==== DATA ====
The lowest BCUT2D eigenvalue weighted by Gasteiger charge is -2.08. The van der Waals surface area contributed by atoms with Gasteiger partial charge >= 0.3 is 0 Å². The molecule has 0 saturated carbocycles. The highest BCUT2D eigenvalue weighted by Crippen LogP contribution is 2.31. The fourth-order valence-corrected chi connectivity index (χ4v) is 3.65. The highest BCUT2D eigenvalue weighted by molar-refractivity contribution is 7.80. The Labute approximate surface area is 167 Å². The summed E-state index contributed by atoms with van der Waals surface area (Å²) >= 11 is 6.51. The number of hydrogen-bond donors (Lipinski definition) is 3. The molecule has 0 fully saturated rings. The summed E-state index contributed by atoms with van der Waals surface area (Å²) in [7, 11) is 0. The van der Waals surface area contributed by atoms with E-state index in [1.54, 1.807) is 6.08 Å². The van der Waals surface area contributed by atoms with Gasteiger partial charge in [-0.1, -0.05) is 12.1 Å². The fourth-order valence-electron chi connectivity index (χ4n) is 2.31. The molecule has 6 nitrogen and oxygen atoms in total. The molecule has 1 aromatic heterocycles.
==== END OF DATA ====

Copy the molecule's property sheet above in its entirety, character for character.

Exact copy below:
The lowest BCUT2D eigenvalue weighted by Gasteiger charge is -2.08. The van der Waals surface area contributed by atoms with Gasteiger partial charge >= 0.3 is 0 Å². The molecule has 0 saturated carbocycles. The highest BCUT2D eigenvalue weighted by Crippen LogP contribution is 2.31. The fourth-order valence-corrected chi connectivity index (χ4v) is 3.65. The highest BCUT2D eigenvalue weighted by molar-refractivity contribution is 7.80. The Labute approximate surface area is 167 Å². The summed E-state index contributed by atoms with van der Waals surface area (Å²) >= 11 is 6.51. The number of hydrogen-bond donors (Lipinski definition) is 3. The molecule has 0 fully saturated rings. The summed E-state index contributed by atoms with van der Waals surface area (Å²) in [7, 11) is 0. The van der Waals surface area contributed by atoms with E-state index in [1.54, 1.807) is 6.08 Å². The van der Waals surface area contributed by atoms with Gasteiger partial charge in [-0.1, -0.05) is 12.1 Å². The fourth-order valence-electron chi connectivity index (χ4n) is 2.31. The molecule has 6 nitrogen and oxygen atoms in total. The molecule has 1 aromatic heterocycles.